Most most sheep producers, a 200 percent lamb crop is an appropriate and reachable goal. Most breeds of sheep are capable of producing a 200 percent lamb crop if they are fed and managed properly.

In situations where land and production costs are higher, lamb crops in excess of 200 percent should be the goal. To achieve such a lofty goal, accelerated lambing programs or prolific genetics are usually required. However, beginning shepherds should not start with prolific breeds or attempt to lamb ewes at frequent intervals.

There are various strategies for increasing lambing percentage. Not all strategies will apply to all farms. The number of lambs that a ewe gives birth to varies by her age, genetics, body condition, nutrition, and season. Ewes reach their peak productivity between the ages of 3 and 6. Maintaining too young of a flock will reduce lambing percentage. Fertility is usually highest in the fall months. Ewes bred to lamb in the spring (March-April) will usually give birth to more lambs than those bred to lamb in the winter or fall.

While the heritability of reproductive rate is only 10 percent, selection will increase lambing percentage. The birth type of the individual lamb is less important than the lamb's family history. It is especially important to select rams from multiple births. Rams with large testicles are also desirable for breeding, as scrotal circumference has been linked to reproductive rate in female progeny.

Nutrition exerts a large effect on reproductive performance. Ewes that are in better body condition will usually ovulate more eggs. Flushing may increase the ovulation rates of ewes in sub-optimal body condition. Flushing is when the nutrition is increased prior to and during the early part of the breeding season. It is usually accomplished by supplementing ewes with 1/2 to 1 lb. of grain. Ewes that are already in good body condition usually do not respond to flushing.

Market prices

Obviously, higher (net) market prices will increase profitablity. There are various ways to increase market prices. If lambs are marketed through public livestock auctions, there are various strategies for increasing returns.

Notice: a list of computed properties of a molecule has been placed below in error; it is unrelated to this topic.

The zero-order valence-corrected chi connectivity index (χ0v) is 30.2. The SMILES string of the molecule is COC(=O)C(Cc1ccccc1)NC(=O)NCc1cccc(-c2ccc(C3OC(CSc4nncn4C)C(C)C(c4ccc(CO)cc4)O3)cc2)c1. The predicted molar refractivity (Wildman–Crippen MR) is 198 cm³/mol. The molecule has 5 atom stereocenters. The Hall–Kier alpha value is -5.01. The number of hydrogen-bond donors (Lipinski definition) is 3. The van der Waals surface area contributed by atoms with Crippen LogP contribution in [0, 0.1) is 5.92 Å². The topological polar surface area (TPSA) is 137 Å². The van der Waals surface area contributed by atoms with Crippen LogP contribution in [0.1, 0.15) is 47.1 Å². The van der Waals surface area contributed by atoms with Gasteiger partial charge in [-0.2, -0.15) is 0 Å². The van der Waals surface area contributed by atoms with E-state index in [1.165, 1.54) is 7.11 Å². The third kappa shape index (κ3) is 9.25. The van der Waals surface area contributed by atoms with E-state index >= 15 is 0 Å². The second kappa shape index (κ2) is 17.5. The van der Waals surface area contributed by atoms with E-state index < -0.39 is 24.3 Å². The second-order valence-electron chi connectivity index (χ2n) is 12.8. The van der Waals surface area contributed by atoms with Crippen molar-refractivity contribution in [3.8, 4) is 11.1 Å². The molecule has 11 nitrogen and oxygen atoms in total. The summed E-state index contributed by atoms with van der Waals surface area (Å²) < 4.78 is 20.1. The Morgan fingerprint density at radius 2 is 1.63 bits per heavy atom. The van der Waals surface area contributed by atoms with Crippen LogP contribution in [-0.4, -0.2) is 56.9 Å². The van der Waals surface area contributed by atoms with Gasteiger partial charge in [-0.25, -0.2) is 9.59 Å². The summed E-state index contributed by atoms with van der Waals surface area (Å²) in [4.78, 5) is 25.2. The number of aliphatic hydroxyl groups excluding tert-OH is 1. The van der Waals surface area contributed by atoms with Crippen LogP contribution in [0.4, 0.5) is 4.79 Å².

Read Tips for marketing sheep (and goats) through public livestock auctions =>

When live lambs can be sold directly from the farm, either to an order buyer, direct marketer, or consumer, you avoid paying the fees associated with sale barns, though you are still obligated to pay the lamb check-off. For on-farm sales, it's important to have a scale so you know what your lambs weigh. You also need to closely follow the local, regional, and national markets, so you know what your lambs are worth. Often, you can accept a lower price at the farm than you would expect at a sale barn, since your are incurring less selling costs. On the other hand, you should seek a premium for "farm-fresh" lambs.

If you sell directly to a slaughterhouse, you may be able to establish a year-round or contract price. Larger processing plants may be willing to pay for lambs according to a grid, which establishes a set of premiums and discounts. If you produce the kind of the lamb that the processor wants, you should be able to get a higher price for your lambs.

Marketing lambs, carcasses, and/or meat directly to consumers certainly has the potential to increase the value of lambs marketed.


Late updated 10-Jul-2010 by Susan Schoenian.